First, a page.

Even though youth crime rates have fallen since the mid-1990s, public fear and political rhetoric over the issue have heightened. The Columbine shootings and other sensational incidents add to the furor. Often overlooked are the underlying problems of child poverty, social disadvantage, and the pitfalls inherent to adolescent decisionmaking that contribute to youth crime. From a policy standpoint, adolescent offenders are caught in the crossfire between nurturance of youth and punishment of criminals, between rehabilitation and "get tough" pronouncements. In the midst of this emotional debate, the National Research Council's Panel on Juvenile Crime steps forward with an authoritative review of the best available data and analysis. Juvenile Crime, Juvenile Justice presents recommendations for addressing the many aspects of America's youth crime problem.
This timely release discusses patterns and trends in crimes by children and adolescents--trends revealed by arrest data, victim reports, and other sources; youth crime within general crime; and race and sex disparities. The book explores desistance--the probability that delinquency or criminal activities decrease with age--and evaluates different approaches to predicting future crime rates.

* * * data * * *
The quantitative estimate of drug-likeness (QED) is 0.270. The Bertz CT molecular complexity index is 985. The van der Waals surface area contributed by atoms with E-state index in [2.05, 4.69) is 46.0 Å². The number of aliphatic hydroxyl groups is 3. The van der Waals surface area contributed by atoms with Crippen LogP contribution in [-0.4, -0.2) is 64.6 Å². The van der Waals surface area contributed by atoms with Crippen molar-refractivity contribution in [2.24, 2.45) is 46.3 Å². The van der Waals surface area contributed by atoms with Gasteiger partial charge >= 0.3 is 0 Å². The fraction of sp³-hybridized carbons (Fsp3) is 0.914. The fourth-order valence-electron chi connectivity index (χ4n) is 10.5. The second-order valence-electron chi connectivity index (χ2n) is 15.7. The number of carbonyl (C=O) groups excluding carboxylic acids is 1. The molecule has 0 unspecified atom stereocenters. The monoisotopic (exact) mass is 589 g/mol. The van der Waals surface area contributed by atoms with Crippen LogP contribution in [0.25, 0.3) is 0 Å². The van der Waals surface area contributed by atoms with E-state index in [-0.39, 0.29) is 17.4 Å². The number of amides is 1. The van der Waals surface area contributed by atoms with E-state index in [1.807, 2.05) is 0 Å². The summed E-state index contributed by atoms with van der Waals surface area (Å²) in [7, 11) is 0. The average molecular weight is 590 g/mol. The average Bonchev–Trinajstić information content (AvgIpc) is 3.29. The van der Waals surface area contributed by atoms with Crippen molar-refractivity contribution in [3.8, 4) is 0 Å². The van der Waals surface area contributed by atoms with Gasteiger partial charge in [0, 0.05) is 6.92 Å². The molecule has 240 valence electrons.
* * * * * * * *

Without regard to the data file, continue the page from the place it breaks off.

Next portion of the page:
Why do young people turn to delinquency? Juvenile Crime, Juvenile Justice presents what we know and what we urgently need to find out about contributing factors, ranging from prenatal care, differences in temperament, and family influences to the role of peer relationships, the impact of the school policies toward delinquency, and the broader influences of the neighborhood and community. Equally important, this book examines a range of solutions:
Prevention and intervention efforts directed to individuals, peer groups, and families, as well as day care-, school- and community-based initiatives.
Intervention within the juvenile justice system.
Role of the police.
Processing and detention of youth offenders.
Transferring youths to the adult judicial system.
Residential placement of juveniles.
The book includes background on the American juvenile court system, useful comparisons with the juvenile justice systems of other nations, and other important information for assessing this problem.